Eastern small-footed myotis
Scientific name: Myotis leibii
Cover photo credit: Brock Fenton
"Endangered" means the species lives in the wild in Ontario but is facing imminent extinction or extirpation.
Date added to the Species at Risk in Ontario List
June 27, 2014
What it looks like
The eastern small-footed bat (myotis) is about 8 cm long and weighs just 4-5 grams (about the weight of a nickel). Their wing span is 21-25 cm.
This bat’s fur has black roots and shiny light brown tips, giving it a yellowish-brown appearance. Its face mask, ears and wings are black, and its underside is grayish-brown. Males and females are similar in color and size.
This bat’s name is fitting – its feet are only 7-8 mm long.
Eastern small-footed bats live about 6-12 years in the wild.
Where it lives
In the spring and summer, eastern small-footed bats will roost in a variety of habitats, including in or under rocks, in rock outcrops, in buildings, under bridges, or in caves, mines, or hollow trees.
These bats often change their roosting locations every day. At night, they hunt for insects to eat, including beetles, mosquitos, moths, and flies.
In the winter, these bats hibernate, most often in caves and abandoned mines. They seem to choose colder and drier sites than similar bats and will return to the same spot each year.
Where it’s been found in Ontario
The eastern small-footed bat has been found from south of Georgian Bay to Lake Erie and east to the Pembroke area. There are also records from the Bruce Peninsula, the Espanola area, and Lake Superior Provincial Park. Most documented sightings are of bats in their winter hibernation sites.
What threatens it
Eastern small-footed bats are threatened by white nose syndrome, which is caused by a fungus believed to have been inadvertently brought from Europe to North America.
The fungus grows in humid, cold environments, such as the caves and mines where many bats hibernate. The syndrome disrupts the hibernation cycle, so that bats use up body fat supplies before the spring when they can once again find food sources.
It is also thought that the fungus affects the wing membrane, which helps to maintain water balance in bats. Thirst may wake bats from hibernation, which may be why infected animals can be seen flying outside caves and mines during the winter.
In Ontario, bat populations dropped by more than 90% in eight hibernation sites with more than two years’ exposure to white nose syndrome. Bats at more than three quarters of Ontario’s hibernation sites are at high risk of disappearing due to white nose syndrome. Mass die-offs mean that there are no individuals left to reproduce.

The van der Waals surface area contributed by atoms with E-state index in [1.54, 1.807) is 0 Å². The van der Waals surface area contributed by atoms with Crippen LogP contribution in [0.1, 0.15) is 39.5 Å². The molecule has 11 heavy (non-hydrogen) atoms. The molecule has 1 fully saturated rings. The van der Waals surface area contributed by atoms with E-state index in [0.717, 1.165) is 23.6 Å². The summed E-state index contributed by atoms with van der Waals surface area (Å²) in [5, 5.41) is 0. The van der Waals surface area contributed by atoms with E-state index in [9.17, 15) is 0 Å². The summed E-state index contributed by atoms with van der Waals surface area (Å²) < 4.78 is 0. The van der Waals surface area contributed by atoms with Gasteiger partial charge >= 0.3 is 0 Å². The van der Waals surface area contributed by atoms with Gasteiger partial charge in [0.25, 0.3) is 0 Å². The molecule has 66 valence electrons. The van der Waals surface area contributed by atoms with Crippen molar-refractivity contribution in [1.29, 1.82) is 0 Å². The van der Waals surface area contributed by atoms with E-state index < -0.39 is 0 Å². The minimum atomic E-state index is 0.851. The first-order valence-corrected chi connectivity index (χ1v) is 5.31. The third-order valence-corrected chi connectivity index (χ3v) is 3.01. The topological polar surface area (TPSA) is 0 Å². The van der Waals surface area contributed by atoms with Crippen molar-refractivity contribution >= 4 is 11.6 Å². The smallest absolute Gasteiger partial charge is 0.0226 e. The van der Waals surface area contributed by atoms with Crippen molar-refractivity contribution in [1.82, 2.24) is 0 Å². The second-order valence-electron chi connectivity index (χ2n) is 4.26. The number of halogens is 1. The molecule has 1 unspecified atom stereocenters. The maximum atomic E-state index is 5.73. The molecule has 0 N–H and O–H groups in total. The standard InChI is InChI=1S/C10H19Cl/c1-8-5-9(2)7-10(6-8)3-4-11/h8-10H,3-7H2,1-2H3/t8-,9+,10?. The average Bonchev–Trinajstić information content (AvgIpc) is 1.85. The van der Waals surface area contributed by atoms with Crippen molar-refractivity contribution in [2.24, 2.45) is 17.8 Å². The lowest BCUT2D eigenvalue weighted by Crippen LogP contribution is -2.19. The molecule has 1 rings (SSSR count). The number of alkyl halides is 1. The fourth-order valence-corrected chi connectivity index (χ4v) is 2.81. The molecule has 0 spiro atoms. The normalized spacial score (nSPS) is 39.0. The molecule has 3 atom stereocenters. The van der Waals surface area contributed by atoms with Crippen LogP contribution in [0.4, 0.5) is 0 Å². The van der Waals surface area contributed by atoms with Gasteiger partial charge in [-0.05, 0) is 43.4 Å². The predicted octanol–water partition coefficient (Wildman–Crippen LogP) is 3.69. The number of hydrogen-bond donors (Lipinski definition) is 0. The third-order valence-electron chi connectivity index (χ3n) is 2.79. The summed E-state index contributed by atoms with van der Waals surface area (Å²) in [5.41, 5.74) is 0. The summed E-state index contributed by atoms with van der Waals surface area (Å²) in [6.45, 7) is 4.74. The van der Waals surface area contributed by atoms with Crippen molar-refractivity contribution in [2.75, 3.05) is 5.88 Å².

Eastern small-footed bats may be less susceptible to this syndrome than other species, since they tend to hibernate in the cooler, drier part of the cave where the fungus may be less virulent. However, in New York State, population declines of 78% in this species have been attributed to white nose syndrome.
Wind turbines are another threat to this bat. Its magnitude is not known.
Action we are taking
Endangered Species and their general habitat are automatically protected
A recovery strategy advises the ministry on ways to ensure healthy numbers of the species return to Ontario.
Government response statement
A government response statement outlines the actions the government intends to take or support to help recover the species.
Read the government response statement (February 27, 2018)
What you can do
Report a Sighting
- If you spot an eastern small-footed bat, report your sighting to the Natural Heritage Information Centre. Observations submitted by the public are very important in informing recovery planning, stewardship projects and other conservation initiatives for species at risk in Ontario. Whenever possible, include detailed location information and a photograph with your observation.
- Volunteer with your local nature club or provincial park to participate in surveys or stewardship work focused on species at risk.
Be a good steward
- Don’t enter non-commercial caves and abandoned mines where bats may be present. Avoid visiting caves and abandoned mines where white nose syndrome has been identified.
- Report any unusual bat behaviour or deaths to the Canadian Wildlife Health Cooperative at 1-866-673-4781 or the Natural Resources Information and Support Centre at 1-800-667-1940 .
- Consider building a bat box for your property. Learn more about how to build one and where to set it up.
- Private land owners have a very important role to play in species recovery. You may be eligible for stewardship programs that support the protection and recovery of species at risk and their habitats.
Report illegal activity
- Report any illegal activity related to plants and wildlife to 1-877-TIPS-MNR (847-7667).
- The eastern small-footed bat is the smallest bat and one of the rarest bats in eastern North America.
- When they are born, these bats weigh a fifth to a third of their mother’s weight.